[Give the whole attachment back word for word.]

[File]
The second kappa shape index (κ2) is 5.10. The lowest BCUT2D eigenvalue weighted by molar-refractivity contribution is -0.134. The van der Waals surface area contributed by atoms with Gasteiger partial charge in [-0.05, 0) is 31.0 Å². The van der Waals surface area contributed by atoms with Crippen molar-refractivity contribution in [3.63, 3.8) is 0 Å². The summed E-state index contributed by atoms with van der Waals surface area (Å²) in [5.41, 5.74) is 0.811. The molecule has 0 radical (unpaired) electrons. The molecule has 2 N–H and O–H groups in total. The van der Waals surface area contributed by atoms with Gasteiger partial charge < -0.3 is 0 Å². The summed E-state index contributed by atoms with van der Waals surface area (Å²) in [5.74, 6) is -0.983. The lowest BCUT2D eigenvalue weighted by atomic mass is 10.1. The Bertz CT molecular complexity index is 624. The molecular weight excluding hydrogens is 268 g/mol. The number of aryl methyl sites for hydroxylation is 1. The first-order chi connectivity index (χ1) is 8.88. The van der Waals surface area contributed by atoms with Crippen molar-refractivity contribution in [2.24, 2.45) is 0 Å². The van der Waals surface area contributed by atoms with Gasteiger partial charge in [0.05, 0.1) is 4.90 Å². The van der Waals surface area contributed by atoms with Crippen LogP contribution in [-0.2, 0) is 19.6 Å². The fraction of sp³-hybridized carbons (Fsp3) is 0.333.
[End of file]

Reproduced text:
The second kappa shape index (κ2) is 5.10. The lowest BCUT2D eigenvalue weighted by molar-refractivity contribution is -0.134. The van der Waals surface area contributed by atoms with Gasteiger partial charge in [-0.05, 0) is 31.0 Å². The van der Waals surface area contributed by atoms with Crippen molar-refractivity contribution in [3.63, 3.8) is 0 Å². The summed E-state index contributed by atoms with van der Waals surface area (Å²) in [5.41, 5.74) is 0.811. The molecule has 0 radical (unpaired) electrons. The molecule has 2 N–H and O–H groups in total. The van der Waals surface area contributed by atoms with Gasteiger partial charge < -0.3 is 0 Å². The summed E-state index contributed by atoms with van der Waals surface area (Å²) in [5.74, 6) is -0.983. The lowest BCUT2D eigenvalue weighted by atomic mass is 10.1. The Bertz CT molecular complexity index is 624. The molecular weight excluding hydrogens is 268 g/mol. The number of aryl methyl sites for hydroxylation is 1. The first-order chi connectivity index (χ1) is 8.88. The van der Waals surface area contributed by atoms with Crippen molar-refractivity contribution in [2.24, 2.45) is 0 Å². The van der Waals surface area contributed by atoms with Gasteiger partial charge in [0.05, 0.1) is 4.90 Å². The van der Waals surface area contributed by atoms with Crippen LogP contribution in [-0.2, 0) is 19.6 Å². The fraction of sp³-hybridized carbons (Fsp3) is 0.333.